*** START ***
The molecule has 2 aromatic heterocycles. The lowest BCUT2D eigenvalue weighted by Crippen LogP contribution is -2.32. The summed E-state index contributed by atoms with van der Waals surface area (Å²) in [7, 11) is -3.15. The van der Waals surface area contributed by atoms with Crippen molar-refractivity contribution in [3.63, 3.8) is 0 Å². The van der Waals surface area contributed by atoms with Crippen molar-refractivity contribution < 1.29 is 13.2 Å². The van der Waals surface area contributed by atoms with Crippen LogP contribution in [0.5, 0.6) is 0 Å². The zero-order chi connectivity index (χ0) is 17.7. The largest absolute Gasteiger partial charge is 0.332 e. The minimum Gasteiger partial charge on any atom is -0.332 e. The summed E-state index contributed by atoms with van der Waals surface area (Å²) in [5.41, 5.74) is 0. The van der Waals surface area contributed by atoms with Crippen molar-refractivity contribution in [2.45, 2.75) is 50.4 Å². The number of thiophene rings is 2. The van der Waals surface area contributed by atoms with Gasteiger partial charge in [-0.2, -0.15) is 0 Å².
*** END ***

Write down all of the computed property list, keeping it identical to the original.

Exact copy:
The molecule has 2 aromatic heterocycles. The lowest BCUT2D eigenvalue weighted by Crippen LogP contribution is -2.32. The summed E-state index contributed by atoms with van der Waals surface area (Å²) in [7, 11) is -3.15. The van der Waals surface area contributed by atoms with Crippen molar-refractivity contribution in [3.63, 3.8) is 0 Å². The van der Waals surface area contributed by atoms with Crippen molar-refractivity contribution < 1.29 is 13.2 Å². The van der Waals surface area contributed by atoms with Crippen LogP contribution in [0.5, 0.6) is 0 Å². The zero-order chi connectivity index (χ0) is 17.7. The largest absolute Gasteiger partial charge is 0.332 e. The minimum Gasteiger partial charge on any atom is -0.332 e. The summed E-state index contributed by atoms with van der Waals surface area (Å²) in [5.41, 5.74) is 0. The van der Waals surface area contributed by atoms with Crippen molar-refractivity contribution in [2.45, 2.75) is 50.4 Å². The number of thiophene rings is 2. The van der Waals surface area contributed by atoms with Gasteiger partial charge in [-0.2, -0.15) is 0 Å².